The ‘YouTube film’ Life in a Day is up on YouTube now in a great print. For this ground-breaking project 4,500 hours of footage shot on 24 July 2010 was contributed as 80,000 items from people around the world and director Kevin Jackson carved out the impressive ninety-minute cut. On its theatrical release David Gritten for the Telegraph spoke with the director and the Guardian‘s Andrew Pulver reviewed the film. Andrew Schenker for Slant offered an alternative view: ‘Drawing on a horde of pedestrian user-generated content, embracing a faux-populism of the least committed variety, the film aims to celebrate a humanity that may embrace different customs and beliefs, but is essentially the same all over. In Macdonald’s project, what ultimately unites mankind is its banality.’ And in the rest of this post, more free suggestions for viewing alternatives this weekend.
• Euro bailout – an animated explanation: ‘What if there are no aliens?’ ‘Then we are screwed.’ Tom Meltzer at the Guardian uses the animation software xtranormal to answer all of your questions about the financial events of the past week – very funny (the animation, that is, not the debt crisis).
• Siegfried – Act I Forging Song: just how much are we looking forward to the live cinema relay of the third part of Robert LePage’s production of Wagner’s Ring from the Metropolitan Opera? 4pm next Saturday, 5 November, will find me in the front row of the Clapham Picturehouse, but for the moment here’s just ninety seconds of video from the show.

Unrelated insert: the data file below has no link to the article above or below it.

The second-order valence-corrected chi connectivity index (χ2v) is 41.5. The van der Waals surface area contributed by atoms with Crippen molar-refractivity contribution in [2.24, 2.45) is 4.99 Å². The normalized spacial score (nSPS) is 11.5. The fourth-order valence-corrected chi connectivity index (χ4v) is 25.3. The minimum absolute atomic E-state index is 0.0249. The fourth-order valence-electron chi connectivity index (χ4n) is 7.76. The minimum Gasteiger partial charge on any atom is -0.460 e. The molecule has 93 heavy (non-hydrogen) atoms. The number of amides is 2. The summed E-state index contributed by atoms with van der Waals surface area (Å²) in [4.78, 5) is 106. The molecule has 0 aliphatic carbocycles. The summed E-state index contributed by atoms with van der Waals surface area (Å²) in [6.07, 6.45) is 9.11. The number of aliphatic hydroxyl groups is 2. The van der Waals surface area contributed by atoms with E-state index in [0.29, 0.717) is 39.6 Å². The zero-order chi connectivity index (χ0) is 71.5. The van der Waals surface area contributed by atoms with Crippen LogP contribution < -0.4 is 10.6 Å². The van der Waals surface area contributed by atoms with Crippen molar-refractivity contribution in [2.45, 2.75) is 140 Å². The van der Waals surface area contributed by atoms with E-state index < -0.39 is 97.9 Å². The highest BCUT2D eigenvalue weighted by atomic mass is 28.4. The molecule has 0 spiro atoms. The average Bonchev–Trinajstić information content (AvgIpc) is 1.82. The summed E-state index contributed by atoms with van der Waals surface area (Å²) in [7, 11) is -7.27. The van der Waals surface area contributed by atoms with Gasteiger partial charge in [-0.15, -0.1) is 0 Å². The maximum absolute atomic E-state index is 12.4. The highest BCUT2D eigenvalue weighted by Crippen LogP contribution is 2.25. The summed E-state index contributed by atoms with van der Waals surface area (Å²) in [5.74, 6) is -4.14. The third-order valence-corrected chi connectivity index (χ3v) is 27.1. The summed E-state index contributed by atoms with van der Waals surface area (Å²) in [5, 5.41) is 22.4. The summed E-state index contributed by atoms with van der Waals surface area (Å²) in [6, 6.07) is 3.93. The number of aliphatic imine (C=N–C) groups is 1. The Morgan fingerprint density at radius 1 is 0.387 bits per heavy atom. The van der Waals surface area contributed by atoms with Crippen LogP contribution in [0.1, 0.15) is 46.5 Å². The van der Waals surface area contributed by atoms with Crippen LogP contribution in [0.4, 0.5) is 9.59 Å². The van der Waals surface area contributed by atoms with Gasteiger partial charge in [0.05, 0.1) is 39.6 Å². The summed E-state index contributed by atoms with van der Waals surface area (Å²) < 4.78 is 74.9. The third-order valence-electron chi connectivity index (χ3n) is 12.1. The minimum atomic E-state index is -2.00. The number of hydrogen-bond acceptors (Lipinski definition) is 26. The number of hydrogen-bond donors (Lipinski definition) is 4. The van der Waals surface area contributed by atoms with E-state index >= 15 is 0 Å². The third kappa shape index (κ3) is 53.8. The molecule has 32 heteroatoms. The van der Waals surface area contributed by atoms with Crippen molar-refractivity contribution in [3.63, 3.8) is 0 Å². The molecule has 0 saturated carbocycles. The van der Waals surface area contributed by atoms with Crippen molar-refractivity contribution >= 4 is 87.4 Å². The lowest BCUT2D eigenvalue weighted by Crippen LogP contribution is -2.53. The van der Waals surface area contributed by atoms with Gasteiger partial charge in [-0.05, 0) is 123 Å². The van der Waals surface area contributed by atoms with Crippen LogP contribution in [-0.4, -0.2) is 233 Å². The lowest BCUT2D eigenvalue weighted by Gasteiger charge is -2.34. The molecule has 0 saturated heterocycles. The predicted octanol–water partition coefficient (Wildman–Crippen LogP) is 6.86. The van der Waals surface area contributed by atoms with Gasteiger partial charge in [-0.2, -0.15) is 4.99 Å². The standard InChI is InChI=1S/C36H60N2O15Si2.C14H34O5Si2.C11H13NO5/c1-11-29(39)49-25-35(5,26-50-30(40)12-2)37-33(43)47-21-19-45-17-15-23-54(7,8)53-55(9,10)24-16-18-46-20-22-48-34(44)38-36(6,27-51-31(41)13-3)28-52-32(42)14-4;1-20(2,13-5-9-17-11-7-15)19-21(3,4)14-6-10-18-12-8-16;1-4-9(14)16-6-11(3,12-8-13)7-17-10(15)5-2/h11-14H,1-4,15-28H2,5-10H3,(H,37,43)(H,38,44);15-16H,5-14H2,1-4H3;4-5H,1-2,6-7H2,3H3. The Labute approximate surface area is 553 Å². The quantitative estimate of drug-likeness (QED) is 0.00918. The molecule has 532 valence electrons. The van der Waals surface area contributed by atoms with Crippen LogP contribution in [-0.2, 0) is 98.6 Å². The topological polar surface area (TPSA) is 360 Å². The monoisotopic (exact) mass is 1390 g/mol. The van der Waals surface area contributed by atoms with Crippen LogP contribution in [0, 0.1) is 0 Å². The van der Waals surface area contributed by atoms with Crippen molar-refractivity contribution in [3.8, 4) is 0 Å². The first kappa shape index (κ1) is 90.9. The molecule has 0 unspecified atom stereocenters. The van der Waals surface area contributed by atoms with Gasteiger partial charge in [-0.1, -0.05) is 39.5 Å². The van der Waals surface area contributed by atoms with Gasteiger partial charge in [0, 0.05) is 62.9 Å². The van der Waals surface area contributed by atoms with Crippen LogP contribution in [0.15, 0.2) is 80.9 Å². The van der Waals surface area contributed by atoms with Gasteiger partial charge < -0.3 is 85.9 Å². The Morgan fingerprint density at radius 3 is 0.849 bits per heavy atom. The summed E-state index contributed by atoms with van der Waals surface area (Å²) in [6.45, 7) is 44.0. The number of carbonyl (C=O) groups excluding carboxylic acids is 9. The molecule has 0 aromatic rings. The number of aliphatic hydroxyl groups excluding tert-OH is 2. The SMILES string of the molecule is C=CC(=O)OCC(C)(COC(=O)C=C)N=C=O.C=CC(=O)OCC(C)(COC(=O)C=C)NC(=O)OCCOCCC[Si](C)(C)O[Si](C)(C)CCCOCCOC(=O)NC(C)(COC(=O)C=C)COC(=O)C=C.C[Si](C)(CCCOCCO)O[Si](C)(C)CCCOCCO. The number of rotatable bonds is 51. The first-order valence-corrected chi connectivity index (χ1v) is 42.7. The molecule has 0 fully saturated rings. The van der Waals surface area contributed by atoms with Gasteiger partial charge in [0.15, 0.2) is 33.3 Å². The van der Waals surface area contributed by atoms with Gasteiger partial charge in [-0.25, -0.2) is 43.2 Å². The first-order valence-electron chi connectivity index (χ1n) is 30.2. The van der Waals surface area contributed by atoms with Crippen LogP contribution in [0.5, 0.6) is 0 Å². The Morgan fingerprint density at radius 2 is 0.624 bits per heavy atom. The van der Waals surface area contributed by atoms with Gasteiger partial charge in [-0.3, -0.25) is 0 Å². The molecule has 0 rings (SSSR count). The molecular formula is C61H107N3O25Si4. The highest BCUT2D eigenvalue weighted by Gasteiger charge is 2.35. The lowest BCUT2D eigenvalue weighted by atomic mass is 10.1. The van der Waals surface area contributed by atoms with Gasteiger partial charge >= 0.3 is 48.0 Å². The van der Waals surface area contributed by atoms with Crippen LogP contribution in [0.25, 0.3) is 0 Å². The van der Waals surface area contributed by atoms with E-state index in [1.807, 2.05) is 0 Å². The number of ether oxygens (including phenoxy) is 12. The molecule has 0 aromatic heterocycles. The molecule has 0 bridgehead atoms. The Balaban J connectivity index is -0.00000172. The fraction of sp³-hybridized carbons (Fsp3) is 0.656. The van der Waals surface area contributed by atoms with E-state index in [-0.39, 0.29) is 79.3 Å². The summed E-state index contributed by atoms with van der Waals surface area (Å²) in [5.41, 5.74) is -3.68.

• Lewis Mumford on the city: another smart find from BrainPickings, which has clip and context – just over three minutes of the great writer on urbanism from a 1967 National Film Board of Canada documentary series.
• The V&A’s new Photographs gallery: the Guardian’s head of photography Roger Tooth gets a behind-the-scenes tour of the new presentation.
• ‘It’s confusing, but it’s the Turner Prize’: I’ve been watching a lot of the Guardian this week, including Adrian Searle visiting the newly opened show at the BALTIC Gateshead.
• The 360 project deploys 48 cameras to capture the dance: a WIRED report with photos and clips about Ryan Enn Hughes’ innovative in-the-round images of dancers dancing.
• Signs of Life, 1968: remarkably, Werner Herzog’s truly remarkable first feature (roughly, three go mad on a Greek island) is currently available for free on YouTube with optional English (and Spanish) subtitles – just use the CC button (thanks to @filmstudiesff). [Update: this has now been taken down; see below.]
• Katalin Varga, 2009: Peter Strickland’s slow-burning but deeply worthwhile debut drama is available on BBC iPlayer (including for download) until 3 November; our colleague Keith Griffiths at Illuminations Films is currently guiding Strickland’s follow-up, Barberian Sound Studio, through the final stages of post-production.
• Jonathan Ive – Tribute to Steve Jobs: Walter Isaacson’s biography (Peter Conrad’s review is here) may be productively complicating our picture of Apple’s late genius (he was clearly not a nice man in many ways), but you can still appreciate this loving and funny public tribute from Jobs’ close friend and collaborator. At the same open-air celebration on 19 October, Nora Jones performed Dylan’s ‘Forever Young’, and the video of that is pretty great too.